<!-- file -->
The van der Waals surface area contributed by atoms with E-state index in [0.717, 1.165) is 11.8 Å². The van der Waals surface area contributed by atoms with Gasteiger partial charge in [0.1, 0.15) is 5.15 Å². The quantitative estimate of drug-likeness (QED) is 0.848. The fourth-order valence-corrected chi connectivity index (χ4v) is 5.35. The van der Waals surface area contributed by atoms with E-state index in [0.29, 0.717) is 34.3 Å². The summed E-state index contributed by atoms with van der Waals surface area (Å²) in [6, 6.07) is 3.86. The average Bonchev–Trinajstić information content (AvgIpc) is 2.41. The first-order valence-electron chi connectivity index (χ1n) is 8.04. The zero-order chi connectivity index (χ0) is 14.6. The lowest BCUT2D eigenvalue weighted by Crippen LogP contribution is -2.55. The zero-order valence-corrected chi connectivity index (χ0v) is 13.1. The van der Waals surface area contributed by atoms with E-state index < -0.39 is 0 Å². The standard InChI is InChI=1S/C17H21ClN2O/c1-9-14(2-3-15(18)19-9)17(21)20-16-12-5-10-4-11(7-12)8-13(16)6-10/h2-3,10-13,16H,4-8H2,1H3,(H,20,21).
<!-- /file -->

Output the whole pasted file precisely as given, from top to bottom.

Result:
The van der Waals surface area contributed by atoms with E-state index in [0.717, 1.165) is 11.8 Å². The van der Waals surface area contributed by atoms with Gasteiger partial charge in [0.1, 0.15) is 5.15 Å². The quantitative estimate of drug-likeness (QED) is 0.848. The fourth-order valence-corrected chi connectivity index (χ4v) is 5.35. The van der Waals surface area contributed by atoms with E-state index in [0.29, 0.717) is 34.3 Å². The summed E-state index contributed by atoms with van der Waals surface area (Å²) in [6, 6.07) is 3.86. The average Bonchev–Trinajstić information content (AvgIpc) is 2.41. The first-order valence-electron chi connectivity index (χ1n) is 8.04. The zero-order chi connectivity index (χ0) is 14.6. The lowest BCUT2D eigenvalue weighted by Crippen LogP contribution is -2.55. The zero-order valence-corrected chi connectivity index (χ0v) is 13.1. The van der Waals surface area contributed by atoms with E-state index < -0.39 is 0 Å². The standard InChI is InChI=1S/C17H21ClN2O/c1-9-14(2-3-15(18)19-9)17(21)20-16-12-5-10-4-11(7-12)8-13(16)6-10/h2-3,10-13,16H,4-8H2,1H3,(H,20,21).